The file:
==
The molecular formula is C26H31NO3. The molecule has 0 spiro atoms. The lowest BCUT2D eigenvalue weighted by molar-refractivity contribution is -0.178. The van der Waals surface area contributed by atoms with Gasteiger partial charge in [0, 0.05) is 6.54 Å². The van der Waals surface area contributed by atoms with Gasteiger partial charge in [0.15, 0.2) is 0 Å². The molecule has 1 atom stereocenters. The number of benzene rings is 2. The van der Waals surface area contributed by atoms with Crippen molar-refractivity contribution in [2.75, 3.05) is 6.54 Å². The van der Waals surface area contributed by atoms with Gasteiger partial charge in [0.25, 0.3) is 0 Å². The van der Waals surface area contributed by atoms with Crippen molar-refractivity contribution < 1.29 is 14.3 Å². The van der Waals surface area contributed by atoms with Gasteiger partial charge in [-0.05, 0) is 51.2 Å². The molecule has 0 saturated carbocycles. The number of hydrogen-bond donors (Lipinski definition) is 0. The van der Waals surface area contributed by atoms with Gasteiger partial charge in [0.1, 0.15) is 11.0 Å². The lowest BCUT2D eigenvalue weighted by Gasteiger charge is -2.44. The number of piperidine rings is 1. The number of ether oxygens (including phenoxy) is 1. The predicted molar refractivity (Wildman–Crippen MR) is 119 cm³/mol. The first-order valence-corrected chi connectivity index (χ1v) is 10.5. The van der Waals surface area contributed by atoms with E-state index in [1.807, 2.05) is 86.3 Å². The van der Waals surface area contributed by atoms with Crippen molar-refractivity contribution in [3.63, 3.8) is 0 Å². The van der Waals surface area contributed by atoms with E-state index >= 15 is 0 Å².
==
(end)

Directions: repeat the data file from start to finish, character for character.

The molecular formula is C26H31NO3. The molecule has 0 spiro atoms. The lowest BCUT2D eigenvalue weighted by molar-refractivity contribution is -0.178. The van der Waals surface area contributed by atoms with Gasteiger partial charge in [0, 0.05) is 6.54 Å². The van der Waals surface area contributed by atoms with Gasteiger partial charge in [0.15, 0.2) is 0 Å². The molecule has 1 atom stereocenters. The number of benzene rings is 2. The van der Waals surface area contributed by atoms with Crippen molar-refractivity contribution in [2.75, 3.05) is 6.54 Å². The van der Waals surface area contributed by atoms with Gasteiger partial charge in [0.25, 0.3) is 0 Å². The van der Waals surface area contributed by atoms with Crippen molar-refractivity contribution < 1.29 is 14.3 Å². The van der Waals surface area contributed by atoms with Gasteiger partial charge in [-0.05, 0) is 51.2 Å². The molecule has 0 saturated carbocycles. The number of hydrogen-bond donors (Lipinski definition) is 0. The van der Waals surface area contributed by atoms with Gasteiger partial charge in [0.1, 0.15) is 11.0 Å². The lowest BCUT2D eigenvalue weighted by Gasteiger charge is -2.44. The number of piperidine rings is 1. The number of ether oxygens (including phenoxy) is 1. The predicted molar refractivity (Wildman–Crippen MR) is 119 cm³/mol. The first-order valence-corrected chi connectivity index (χ1v) is 10.5. The van der Waals surface area contributed by atoms with E-state index in [1.807, 2.05) is 86.3 Å². The van der Waals surface area contributed by atoms with Crippen molar-refractivity contribution in [3.63, 3.8) is 0 Å². The van der Waals surface area contributed by atoms with E-state index >= 15 is 0 Å².